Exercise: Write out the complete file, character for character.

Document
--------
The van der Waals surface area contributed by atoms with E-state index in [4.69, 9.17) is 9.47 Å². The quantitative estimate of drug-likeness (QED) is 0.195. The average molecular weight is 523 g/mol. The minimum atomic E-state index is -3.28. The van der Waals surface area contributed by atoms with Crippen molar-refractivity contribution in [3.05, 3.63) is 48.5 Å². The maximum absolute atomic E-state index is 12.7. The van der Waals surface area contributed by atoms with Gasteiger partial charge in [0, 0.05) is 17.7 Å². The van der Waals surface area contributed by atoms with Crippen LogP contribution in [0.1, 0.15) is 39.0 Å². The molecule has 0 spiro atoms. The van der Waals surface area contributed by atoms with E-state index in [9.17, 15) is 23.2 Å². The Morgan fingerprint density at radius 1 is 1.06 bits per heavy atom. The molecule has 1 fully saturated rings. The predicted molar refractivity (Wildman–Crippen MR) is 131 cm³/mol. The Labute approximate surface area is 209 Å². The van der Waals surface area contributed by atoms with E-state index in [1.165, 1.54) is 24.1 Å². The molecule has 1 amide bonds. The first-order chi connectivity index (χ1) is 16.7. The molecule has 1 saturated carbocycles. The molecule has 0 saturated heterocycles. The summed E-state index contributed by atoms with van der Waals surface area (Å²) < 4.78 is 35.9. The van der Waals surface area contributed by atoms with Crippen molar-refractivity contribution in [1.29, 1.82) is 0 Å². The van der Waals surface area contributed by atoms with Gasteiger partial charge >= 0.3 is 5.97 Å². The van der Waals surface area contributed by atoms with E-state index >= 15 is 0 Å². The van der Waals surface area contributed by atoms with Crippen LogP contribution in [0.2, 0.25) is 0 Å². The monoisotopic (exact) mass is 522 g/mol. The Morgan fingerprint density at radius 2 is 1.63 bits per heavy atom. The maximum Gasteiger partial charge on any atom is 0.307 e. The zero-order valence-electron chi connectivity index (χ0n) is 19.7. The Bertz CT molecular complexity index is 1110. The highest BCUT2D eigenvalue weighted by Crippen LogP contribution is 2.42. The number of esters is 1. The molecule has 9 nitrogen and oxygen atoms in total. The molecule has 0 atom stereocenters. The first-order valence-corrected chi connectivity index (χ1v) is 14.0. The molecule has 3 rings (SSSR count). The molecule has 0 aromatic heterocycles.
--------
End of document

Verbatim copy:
The van der Waals surface area contributed by atoms with E-state index in [4.69, 9.17) is 9.47 Å². The quantitative estimate of drug-likeness (QED) is 0.195. The average molecular weight is 523 g/mol. The minimum atomic E-state index is -3.28. The van der Waals surface area contributed by atoms with Crippen molar-refractivity contribution in [3.05, 3.63) is 48.5 Å². The maximum absolute atomic E-state index is 12.7. The van der Waals surface area contributed by atoms with Gasteiger partial charge in [0, 0.05) is 17.7 Å². The van der Waals surface area contributed by atoms with Crippen LogP contribution in [0.1, 0.15) is 39.0 Å². The molecule has 0 spiro atoms. The van der Waals surface area contributed by atoms with E-state index in [9.17, 15) is 23.2 Å². The Morgan fingerprint density at radius 1 is 1.06 bits per heavy atom. The molecule has 1 fully saturated rings. The predicted molar refractivity (Wildman–Crippen MR) is 131 cm³/mol. The Labute approximate surface area is 209 Å². The van der Waals surface area contributed by atoms with E-state index in [1.165, 1.54) is 24.1 Å². The molecule has 1 amide bonds. The first-order chi connectivity index (χ1) is 16.7. The molecule has 1 saturated carbocycles. The molecule has 0 saturated heterocycles. The summed E-state index contributed by atoms with van der Waals surface area (Å²) < 4.78 is 35.9. The van der Waals surface area contributed by atoms with Crippen molar-refractivity contribution in [1.29, 1.82) is 0 Å². The van der Waals surface area contributed by atoms with Gasteiger partial charge >= 0.3 is 5.97 Å². The van der Waals surface area contributed by atoms with E-state index >= 15 is 0 Å². The van der Waals surface area contributed by atoms with Crippen LogP contribution in [0.2, 0.25) is 0 Å². The monoisotopic (exact) mass is 522 g/mol. The Morgan fingerprint density at radius 2 is 1.63 bits per heavy atom. The maximum Gasteiger partial charge on any atom is 0.307 e. The zero-order valence-electron chi connectivity index (χ0n) is 19.7. The Bertz CT molecular complexity index is 1110. The highest BCUT2D eigenvalue weighted by Crippen LogP contribution is 2.42. The number of esters is 1. The molecule has 9 nitrogen and oxygen atoms in total. The molecule has 0 atom stereocenters. The first-order valence-corrected chi connectivity index (χ1v) is 14.0. The molecule has 3 rings (SSSR count). The molecule has 0 aromatic heterocycles.